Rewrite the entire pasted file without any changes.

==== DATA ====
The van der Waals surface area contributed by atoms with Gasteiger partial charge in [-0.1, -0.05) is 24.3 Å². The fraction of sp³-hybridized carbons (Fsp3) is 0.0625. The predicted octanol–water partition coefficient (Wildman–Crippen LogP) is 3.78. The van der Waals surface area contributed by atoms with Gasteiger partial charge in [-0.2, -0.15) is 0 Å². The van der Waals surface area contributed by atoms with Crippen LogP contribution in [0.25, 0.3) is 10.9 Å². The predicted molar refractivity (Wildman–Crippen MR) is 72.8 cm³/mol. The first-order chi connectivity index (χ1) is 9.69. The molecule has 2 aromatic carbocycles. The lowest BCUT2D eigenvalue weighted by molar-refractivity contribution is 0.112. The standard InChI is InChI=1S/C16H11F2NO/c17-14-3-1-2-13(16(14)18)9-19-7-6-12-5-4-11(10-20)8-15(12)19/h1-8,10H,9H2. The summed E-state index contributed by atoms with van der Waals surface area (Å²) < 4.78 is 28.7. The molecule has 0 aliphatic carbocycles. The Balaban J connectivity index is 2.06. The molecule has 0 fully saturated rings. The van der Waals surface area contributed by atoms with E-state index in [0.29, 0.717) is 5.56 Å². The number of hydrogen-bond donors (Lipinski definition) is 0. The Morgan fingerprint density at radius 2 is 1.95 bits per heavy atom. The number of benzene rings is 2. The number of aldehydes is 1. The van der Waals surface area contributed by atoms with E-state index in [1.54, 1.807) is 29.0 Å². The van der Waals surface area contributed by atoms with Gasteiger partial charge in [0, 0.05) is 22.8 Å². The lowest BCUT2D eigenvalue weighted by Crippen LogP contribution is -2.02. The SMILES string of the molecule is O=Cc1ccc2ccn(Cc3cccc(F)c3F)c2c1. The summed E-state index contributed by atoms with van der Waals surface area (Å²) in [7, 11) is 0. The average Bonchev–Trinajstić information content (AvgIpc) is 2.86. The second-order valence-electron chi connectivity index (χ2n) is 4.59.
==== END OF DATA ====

The van der Waals surface area contributed by atoms with Gasteiger partial charge in [-0.1, -0.05) is 24.3 Å². The fraction of sp³-hybridized carbons (Fsp3) is 0.0625. The predicted octanol–water partition coefficient (Wildman–Crippen LogP) is 3.78. The van der Waals surface area contributed by atoms with Gasteiger partial charge in [-0.2, -0.15) is 0 Å². The van der Waals surface area contributed by atoms with Crippen LogP contribution in [0.25, 0.3) is 10.9 Å². The predicted molar refractivity (Wildman–Crippen MR) is 72.8 cm³/mol. The first-order chi connectivity index (χ1) is 9.69. The molecule has 2 aromatic carbocycles. The lowest BCUT2D eigenvalue weighted by molar-refractivity contribution is 0.112. The standard InChI is InChI=1S/C16H11F2NO/c17-14-3-1-2-13(16(14)18)9-19-7-6-12-5-4-11(10-20)8-15(12)19/h1-8,10H,9H2. The summed E-state index contributed by atoms with van der Waals surface area (Å²) < 4.78 is 28.7. The molecule has 0 aliphatic carbocycles. The Balaban J connectivity index is 2.06. The molecule has 0 fully saturated rings. The van der Waals surface area contributed by atoms with E-state index in [0.29, 0.717) is 5.56 Å². The number of hydrogen-bond donors (Lipinski definition) is 0. The Morgan fingerprint density at radius 2 is 1.95 bits per heavy atom. The number of benzene rings is 2. The number of aldehydes is 1. The van der Waals surface area contributed by atoms with E-state index in [1.54, 1.807) is 29.0 Å². The van der Waals surface area contributed by atoms with Gasteiger partial charge in [0, 0.05) is 22.8 Å². The lowest BCUT2D eigenvalue weighted by Crippen LogP contribution is -2.02. The SMILES string of the molecule is O=Cc1ccc2ccn(Cc3cccc(F)c3F)c2c1. The summed E-state index contributed by atoms with van der Waals surface area (Å²) in [7, 11) is 0. The average Bonchev–Trinajstić information content (AvgIpc) is 2.86. The second-order valence-electron chi connectivity index (χ2n) is 4.59.